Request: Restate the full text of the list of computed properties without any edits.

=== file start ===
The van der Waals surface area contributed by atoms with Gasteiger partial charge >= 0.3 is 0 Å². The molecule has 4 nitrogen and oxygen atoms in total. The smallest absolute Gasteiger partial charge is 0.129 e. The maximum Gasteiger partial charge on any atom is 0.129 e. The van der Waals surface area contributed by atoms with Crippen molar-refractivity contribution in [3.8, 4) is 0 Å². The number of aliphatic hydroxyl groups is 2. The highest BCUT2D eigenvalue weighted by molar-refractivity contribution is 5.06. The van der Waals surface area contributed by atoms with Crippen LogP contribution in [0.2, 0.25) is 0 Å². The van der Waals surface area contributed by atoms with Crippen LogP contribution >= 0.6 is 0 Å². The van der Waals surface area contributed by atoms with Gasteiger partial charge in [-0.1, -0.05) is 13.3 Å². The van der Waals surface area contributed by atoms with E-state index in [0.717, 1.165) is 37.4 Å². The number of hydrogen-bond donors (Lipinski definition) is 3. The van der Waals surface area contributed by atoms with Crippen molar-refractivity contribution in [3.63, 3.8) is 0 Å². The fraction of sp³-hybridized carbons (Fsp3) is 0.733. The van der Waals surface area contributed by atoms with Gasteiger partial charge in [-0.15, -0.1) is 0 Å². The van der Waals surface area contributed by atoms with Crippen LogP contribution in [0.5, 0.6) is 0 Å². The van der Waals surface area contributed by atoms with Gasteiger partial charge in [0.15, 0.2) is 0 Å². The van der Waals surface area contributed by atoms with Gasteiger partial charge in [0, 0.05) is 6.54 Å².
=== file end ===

The van der Waals surface area contributed by atoms with Gasteiger partial charge >= 0.3 is 0 Å². The molecule has 4 nitrogen and oxygen atoms in total. The smallest absolute Gasteiger partial charge is 0.129 e. The maximum Gasteiger partial charge on any atom is 0.129 e. The van der Waals surface area contributed by atoms with Crippen molar-refractivity contribution in [3.8, 4) is 0 Å². The number of aliphatic hydroxyl groups is 2. The highest BCUT2D eigenvalue weighted by molar-refractivity contribution is 5.06. The van der Waals surface area contributed by atoms with Crippen LogP contribution in [0.2, 0.25) is 0 Å². The van der Waals surface area contributed by atoms with Crippen LogP contribution >= 0.6 is 0 Å². The van der Waals surface area contributed by atoms with Gasteiger partial charge in [-0.1, -0.05) is 13.3 Å². The van der Waals surface area contributed by atoms with E-state index in [0.717, 1.165) is 37.4 Å². The number of hydrogen-bond donors (Lipinski definition) is 3. The van der Waals surface area contributed by atoms with Crippen molar-refractivity contribution in [3.63, 3.8) is 0 Å². The fraction of sp³-hybridized carbons (Fsp3) is 0.733. The van der Waals surface area contributed by atoms with Gasteiger partial charge in [-0.15, -0.1) is 0 Å². The van der Waals surface area contributed by atoms with Crippen LogP contribution in [0.5, 0.6) is 0 Å². The van der Waals surface area contributed by atoms with Gasteiger partial charge in [0.15, 0.2) is 0 Å². The van der Waals surface area contributed by atoms with Gasteiger partial charge in [0, 0.05) is 6.54 Å².